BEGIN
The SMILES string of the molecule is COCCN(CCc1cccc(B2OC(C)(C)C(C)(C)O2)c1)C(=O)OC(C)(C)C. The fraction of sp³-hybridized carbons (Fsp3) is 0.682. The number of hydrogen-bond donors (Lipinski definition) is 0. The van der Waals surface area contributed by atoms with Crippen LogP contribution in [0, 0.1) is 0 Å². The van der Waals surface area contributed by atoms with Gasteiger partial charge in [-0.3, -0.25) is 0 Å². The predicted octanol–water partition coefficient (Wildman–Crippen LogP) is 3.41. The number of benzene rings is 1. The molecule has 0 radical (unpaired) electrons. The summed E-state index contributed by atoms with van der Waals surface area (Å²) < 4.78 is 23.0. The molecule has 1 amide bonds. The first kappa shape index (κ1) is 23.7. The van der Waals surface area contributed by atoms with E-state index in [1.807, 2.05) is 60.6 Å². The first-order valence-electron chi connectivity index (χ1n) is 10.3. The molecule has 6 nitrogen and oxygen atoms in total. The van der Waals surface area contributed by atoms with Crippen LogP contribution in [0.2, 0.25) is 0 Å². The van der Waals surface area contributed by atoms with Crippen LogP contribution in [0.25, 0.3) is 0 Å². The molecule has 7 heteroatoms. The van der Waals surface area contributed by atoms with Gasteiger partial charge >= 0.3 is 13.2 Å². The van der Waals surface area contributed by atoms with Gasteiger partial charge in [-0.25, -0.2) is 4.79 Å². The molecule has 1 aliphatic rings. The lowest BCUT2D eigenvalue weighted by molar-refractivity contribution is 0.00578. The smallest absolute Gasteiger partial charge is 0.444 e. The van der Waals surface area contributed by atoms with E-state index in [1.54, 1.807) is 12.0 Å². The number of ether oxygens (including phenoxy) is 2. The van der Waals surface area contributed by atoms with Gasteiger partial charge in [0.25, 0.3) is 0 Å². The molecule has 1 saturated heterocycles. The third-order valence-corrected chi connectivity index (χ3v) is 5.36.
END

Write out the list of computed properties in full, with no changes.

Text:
The SMILES string of the molecule is COCCN(CCc1cccc(B2OC(C)(C)C(C)(C)O2)c1)C(=O)OC(C)(C)C. The fraction of sp³-hybridized carbons (Fsp3) is 0.682. The number of hydrogen-bond donors (Lipinski definition) is 0. The van der Waals surface area contributed by atoms with Crippen LogP contribution in [0, 0.1) is 0 Å². The van der Waals surface area contributed by atoms with Gasteiger partial charge in [-0.3, -0.25) is 0 Å². The predicted octanol–water partition coefficient (Wildman–Crippen LogP) is 3.41. The number of benzene rings is 1. The molecule has 0 radical (unpaired) electrons. The summed E-state index contributed by atoms with van der Waals surface area (Å²) < 4.78 is 23.0. The molecule has 1 amide bonds. The first kappa shape index (κ1) is 23.7. The van der Waals surface area contributed by atoms with E-state index in [1.807, 2.05) is 60.6 Å². The first-order valence-electron chi connectivity index (χ1n) is 10.3. The molecule has 6 nitrogen and oxygen atoms in total. The van der Waals surface area contributed by atoms with Crippen LogP contribution in [0.2, 0.25) is 0 Å². The van der Waals surface area contributed by atoms with Crippen LogP contribution in [0.25, 0.3) is 0 Å². The molecule has 7 heteroatoms. The van der Waals surface area contributed by atoms with Gasteiger partial charge >= 0.3 is 13.2 Å². The van der Waals surface area contributed by atoms with Gasteiger partial charge in [-0.25, -0.2) is 4.79 Å². The molecule has 1 aliphatic rings. The lowest BCUT2D eigenvalue weighted by molar-refractivity contribution is 0.00578. The smallest absolute Gasteiger partial charge is 0.444 e. The van der Waals surface area contributed by atoms with E-state index in [1.54, 1.807) is 12.0 Å². The number of ether oxygens (including phenoxy) is 2. The van der Waals surface area contributed by atoms with Gasteiger partial charge in [0.25, 0.3) is 0 Å². The molecule has 1 saturated heterocycles. The third-order valence-corrected chi connectivity index (χ3v) is 5.36.